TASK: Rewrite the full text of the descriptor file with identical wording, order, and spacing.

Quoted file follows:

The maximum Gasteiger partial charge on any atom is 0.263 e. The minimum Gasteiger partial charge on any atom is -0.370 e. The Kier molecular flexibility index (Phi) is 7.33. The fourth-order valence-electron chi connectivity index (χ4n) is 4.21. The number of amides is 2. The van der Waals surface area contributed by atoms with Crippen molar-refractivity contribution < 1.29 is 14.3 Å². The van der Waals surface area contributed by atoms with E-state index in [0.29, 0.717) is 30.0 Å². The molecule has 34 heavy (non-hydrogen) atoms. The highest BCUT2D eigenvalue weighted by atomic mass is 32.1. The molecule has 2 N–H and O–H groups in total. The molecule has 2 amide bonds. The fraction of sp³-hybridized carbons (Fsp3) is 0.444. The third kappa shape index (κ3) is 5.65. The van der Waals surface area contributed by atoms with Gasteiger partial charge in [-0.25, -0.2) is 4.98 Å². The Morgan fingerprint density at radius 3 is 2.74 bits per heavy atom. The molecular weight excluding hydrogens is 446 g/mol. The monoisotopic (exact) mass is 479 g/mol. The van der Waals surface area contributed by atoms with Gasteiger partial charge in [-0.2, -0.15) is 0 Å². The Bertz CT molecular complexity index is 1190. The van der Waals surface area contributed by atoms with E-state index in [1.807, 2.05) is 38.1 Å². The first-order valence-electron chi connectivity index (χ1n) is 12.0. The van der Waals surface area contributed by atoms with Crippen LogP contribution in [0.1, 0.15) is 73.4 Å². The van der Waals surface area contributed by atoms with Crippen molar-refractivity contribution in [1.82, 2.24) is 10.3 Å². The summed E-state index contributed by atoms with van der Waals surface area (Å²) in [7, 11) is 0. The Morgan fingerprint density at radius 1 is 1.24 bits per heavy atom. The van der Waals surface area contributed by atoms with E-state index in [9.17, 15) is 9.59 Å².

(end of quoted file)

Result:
The maximum Gasteiger partial charge on any atom is 0.263 e. The minimum Gasteiger partial charge on any atom is -0.370 e. The Kier molecular flexibility index (Phi) is 7.33. The fourth-order valence-electron chi connectivity index (χ4n) is 4.21. The number of amides is 2. The van der Waals surface area contributed by atoms with Crippen molar-refractivity contribution < 1.29 is 14.3 Å². The van der Waals surface area contributed by atoms with E-state index in [0.29, 0.717) is 30.0 Å². The molecule has 34 heavy (non-hydrogen) atoms. The highest BCUT2D eigenvalue weighted by atomic mass is 32.1. The molecule has 2 N–H and O–H groups in total. The molecule has 2 amide bonds. The fraction of sp³-hybridized carbons (Fsp3) is 0.444. The third kappa shape index (κ3) is 5.65. The van der Waals surface area contributed by atoms with Gasteiger partial charge in [-0.25, -0.2) is 4.98 Å². The Morgan fingerprint density at radius 3 is 2.74 bits per heavy atom. The molecular weight excluding hydrogens is 446 g/mol. The monoisotopic (exact) mass is 479 g/mol. The van der Waals surface area contributed by atoms with Gasteiger partial charge in [-0.2, -0.15) is 0 Å². The Bertz CT molecular complexity index is 1190. The van der Waals surface area contributed by atoms with E-state index in [1.807, 2.05) is 38.1 Å². The first-order valence-electron chi connectivity index (χ1n) is 12.0. The van der Waals surface area contributed by atoms with Crippen LogP contribution in [0.1, 0.15) is 73.4 Å². The van der Waals surface area contributed by atoms with Crippen molar-refractivity contribution in [1.82, 2.24) is 10.3 Å². The summed E-state index contributed by atoms with van der Waals surface area (Å²) in [7, 11) is 0. The Morgan fingerprint density at radius 1 is 1.24 bits per heavy atom. The van der Waals surface area contributed by atoms with E-state index in [9.17, 15) is 9.59 Å².